An eighth panel to store nuclear waste at the Waste Isolation Pilot Plant’s underground repository near Carlsbad was completed with waste expected to go in next year.
At WIPP, low-level transuranic (TRU) nuclear waste made up of clothing materials and equipment irradiated during nuclear activities, is stored in an underground salt deposit about 2,000 feet underground.
The facility stores the waste in panels, with each panel containing seven rooms where workers emplace drums of it and allow the salt to gradually collapse in for permanent disposal.
More:U.S. Senate bill has implications for New Mexico nuclear waste projects
WIPP has emplaced waste in seven panels so far but lost some capacity due to contamination from an accidental radiological release in 2014 that also disrupted mining and emplacement activities during a three-year shutdown of the WIPP’s core operations.
But seven years since mining Panel 8 began, WIPP officials reported the work was complete in Tuesday announcement.
Panel 7 was expected to be full by April 2022, per the announcement, and Panel 8 will be ready to accept waste immediately.
More:WIPP: Critics accuse feds of expanding nuclear waste repository before New Mexico task force
“We are all focused on working safely and productively in order to see Panel 8 in use next year,” said Reinhard Knerr, manager of the Department of Energy’s Carlsbad Field Office. “It’s been a long time coming, but Panel 8 will be ready just when we need it.”
Remaining work on the panel included electricity, mine phones, protective chain link on the walls and air monitors.
Mining of the panel was completed on Sept. 28 and the heavy mining equipment was removed after completing the floor in Room 3.
More:Texas sues federal government to block nuclear waste facility along New Mexico border
The work began in 2013 but was halted during the 2014 event and sat idle during the shutdown, meaning rock salt creeped and the location of the panel had to shifted.
Mining resumed in 2018, recutting the rock for the seven rooms of Panel 8. Each room is 300 feet long, 33 feet wide and 15 to 16 feet tall.
The rooms were created using continuous miner machines which pass through using guided lasers, then dig out the floor. They cut 8 to 10 tons of salt per minute, dumping into haul trucks before being transported to the surface 5 tons at a time using a hoist and stored on the northern portion of the WIPP property.
More:WIPP: Air system rebuild at Carlsbad nuclear waste site two weeks ahead of schedule
About 160,000 tons or 320 million pounds of salt rock was cut during the project, the approximate weight of 160 baby humpback wales or 1.5 aircraft carriers.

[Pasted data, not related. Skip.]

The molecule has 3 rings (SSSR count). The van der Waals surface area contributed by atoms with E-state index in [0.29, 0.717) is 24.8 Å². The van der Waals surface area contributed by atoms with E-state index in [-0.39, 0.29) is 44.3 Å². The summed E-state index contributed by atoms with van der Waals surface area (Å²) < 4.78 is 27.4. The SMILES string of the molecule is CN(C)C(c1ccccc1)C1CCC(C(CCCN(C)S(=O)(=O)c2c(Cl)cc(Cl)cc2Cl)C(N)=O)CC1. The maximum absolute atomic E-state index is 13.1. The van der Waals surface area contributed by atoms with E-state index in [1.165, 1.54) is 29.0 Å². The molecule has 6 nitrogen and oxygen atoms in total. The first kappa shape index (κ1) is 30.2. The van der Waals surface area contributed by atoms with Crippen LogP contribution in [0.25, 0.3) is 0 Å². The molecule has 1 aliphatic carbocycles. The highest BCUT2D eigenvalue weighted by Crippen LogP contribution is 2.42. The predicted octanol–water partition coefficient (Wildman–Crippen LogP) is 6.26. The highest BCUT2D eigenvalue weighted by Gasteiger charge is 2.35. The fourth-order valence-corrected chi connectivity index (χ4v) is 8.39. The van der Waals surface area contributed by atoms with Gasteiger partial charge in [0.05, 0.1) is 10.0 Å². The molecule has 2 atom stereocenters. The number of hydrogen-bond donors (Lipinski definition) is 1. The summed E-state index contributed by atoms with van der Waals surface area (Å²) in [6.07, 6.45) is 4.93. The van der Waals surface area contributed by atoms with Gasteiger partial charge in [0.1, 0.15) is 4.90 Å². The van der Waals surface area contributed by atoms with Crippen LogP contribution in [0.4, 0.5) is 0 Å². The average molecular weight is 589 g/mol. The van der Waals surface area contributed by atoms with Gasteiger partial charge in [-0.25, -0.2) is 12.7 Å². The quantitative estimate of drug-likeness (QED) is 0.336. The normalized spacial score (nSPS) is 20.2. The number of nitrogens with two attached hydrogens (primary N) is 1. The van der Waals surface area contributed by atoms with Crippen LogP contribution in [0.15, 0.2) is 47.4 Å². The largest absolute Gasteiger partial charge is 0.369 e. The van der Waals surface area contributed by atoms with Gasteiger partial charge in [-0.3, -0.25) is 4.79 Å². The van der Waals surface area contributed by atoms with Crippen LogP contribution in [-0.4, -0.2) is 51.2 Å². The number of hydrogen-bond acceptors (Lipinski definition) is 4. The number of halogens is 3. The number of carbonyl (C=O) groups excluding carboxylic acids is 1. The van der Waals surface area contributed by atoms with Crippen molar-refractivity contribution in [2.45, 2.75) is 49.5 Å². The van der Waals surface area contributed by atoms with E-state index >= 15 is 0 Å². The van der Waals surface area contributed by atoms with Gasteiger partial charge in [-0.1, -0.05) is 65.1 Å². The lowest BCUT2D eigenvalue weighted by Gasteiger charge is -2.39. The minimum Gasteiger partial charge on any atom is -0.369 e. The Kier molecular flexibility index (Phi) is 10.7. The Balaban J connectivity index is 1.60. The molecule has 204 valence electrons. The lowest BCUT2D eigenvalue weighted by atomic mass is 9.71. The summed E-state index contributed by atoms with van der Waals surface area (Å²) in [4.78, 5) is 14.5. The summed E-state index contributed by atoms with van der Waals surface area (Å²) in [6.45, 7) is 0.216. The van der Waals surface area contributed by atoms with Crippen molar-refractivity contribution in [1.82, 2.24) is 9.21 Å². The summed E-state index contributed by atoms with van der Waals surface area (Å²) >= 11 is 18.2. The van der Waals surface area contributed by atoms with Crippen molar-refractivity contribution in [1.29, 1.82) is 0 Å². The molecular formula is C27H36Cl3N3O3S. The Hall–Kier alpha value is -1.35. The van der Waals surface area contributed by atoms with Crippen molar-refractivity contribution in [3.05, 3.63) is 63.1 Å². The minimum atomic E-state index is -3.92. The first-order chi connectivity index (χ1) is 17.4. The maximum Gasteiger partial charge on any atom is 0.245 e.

Following the panel, miners will next cut drifts running west from the existing mine connecting the drifts with a new under-construction utility shaft.
A probe hole was used to seek out any geological challenges with mining to the west, and side drift will connect a southern drift with an existing air intake shaft that is being converted to a exhaust air through new ductwork, fans and 75-foot tall exhaust shaft.
More:WIPP: New panels to dispose of nuclear waste
The utility shaft project was paused last year when the New Mexico Environment Department denied extending a temporary authorization for construction ahead of a modification to WIPP’s permit to allow its use, citing concerns with COVID-19 infections at the site.
The permit modification is under review by NMED.
Also under review by NMED was a proposal by WIPP to construct two additional panels needed to restore the facility’s capacity from losses associated with the 2014 incident.
More:Nuclear waste facility near Carlsbad sees COVID-19 surge as infections rise in New Mexico
The expected ninth and 10th panels were deemed unusable due to contamination and rock shifts, and WIPP officials believed Panels 11 and 12 could be constructed to make up the difference.
In a letter to WIPP workers following the completion of Panel 8, Sen Dunagan, president of Nuclear Waste Partnership – WIPP’s primary operations contractor – said the work faced obstacles throughout the project but was needed to ensure WIPP’s successful mission in disposing of the nation’s TRU nuclear waste.
“There were challenges along the way, including re-cutting rooms, but the team handled every technical and mechanical need along the way, ensuring a safe working environment for future waste emplacement,” Dunagan wrote.
“Outfitting the panel remains, but that is on track to be completed in time to move smoothly from emplacement in Panel 7 to Panel 8 next spring.”
Adrian Hedden can be reached at 575-618-7631, [email protected] or @AdrianHedden on Twitter.